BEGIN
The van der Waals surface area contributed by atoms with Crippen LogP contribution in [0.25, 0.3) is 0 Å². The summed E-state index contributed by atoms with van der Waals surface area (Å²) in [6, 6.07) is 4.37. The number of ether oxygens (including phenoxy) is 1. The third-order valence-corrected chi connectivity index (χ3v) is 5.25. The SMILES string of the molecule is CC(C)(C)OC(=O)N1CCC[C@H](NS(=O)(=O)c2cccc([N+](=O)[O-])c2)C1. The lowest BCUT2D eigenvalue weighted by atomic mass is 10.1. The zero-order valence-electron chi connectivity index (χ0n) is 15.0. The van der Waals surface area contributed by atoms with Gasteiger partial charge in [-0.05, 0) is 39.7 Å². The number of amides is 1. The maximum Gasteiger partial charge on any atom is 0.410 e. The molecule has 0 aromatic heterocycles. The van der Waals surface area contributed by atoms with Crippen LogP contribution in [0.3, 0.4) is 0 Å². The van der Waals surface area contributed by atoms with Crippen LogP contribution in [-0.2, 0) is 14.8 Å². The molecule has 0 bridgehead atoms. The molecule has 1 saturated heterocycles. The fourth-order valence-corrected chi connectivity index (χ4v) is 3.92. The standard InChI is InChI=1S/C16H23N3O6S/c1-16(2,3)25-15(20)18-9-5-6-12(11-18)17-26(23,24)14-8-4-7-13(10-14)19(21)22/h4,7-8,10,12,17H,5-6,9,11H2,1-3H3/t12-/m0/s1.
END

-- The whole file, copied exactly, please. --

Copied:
The van der Waals surface area contributed by atoms with Crippen LogP contribution in [0.25, 0.3) is 0 Å². The summed E-state index contributed by atoms with van der Waals surface area (Å²) in [6, 6.07) is 4.37. The number of ether oxygens (including phenoxy) is 1. The third-order valence-corrected chi connectivity index (χ3v) is 5.25. The SMILES string of the molecule is CC(C)(C)OC(=O)N1CCC[C@H](NS(=O)(=O)c2cccc([N+](=O)[O-])c2)C1. The lowest BCUT2D eigenvalue weighted by atomic mass is 10.1. The zero-order valence-electron chi connectivity index (χ0n) is 15.0. The van der Waals surface area contributed by atoms with Gasteiger partial charge in [-0.05, 0) is 39.7 Å². The number of amides is 1. The maximum Gasteiger partial charge on any atom is 0.410 e. The molecule has 0 aromatic heterocycles. The van der Waals surface area contributed by atoms with Crippen LogP contribution in [0.3, 0.4) is 0 Å². The van der Waals surface area contributed by atoms with Crippen LogP contribution in [-0.2, 0) is 14.8 Å². The molecule has 0 bridgehead atoms. The molecule has 1 saturated heterocycles. The fourth-order valence-corrected chi connectivity index (χ4v) is 3.92. The standard InChI is InChI=1S/C16H23N3O6S/c1-16(2,3)25-15(20)18-9-5-6-12(11-18)17-26(23,24)14-8-4-7-13(10-14)19(21)22/h4,7-8,10,12,17H,5-6,9,11H2,1-3H3/t12-/m0/s1.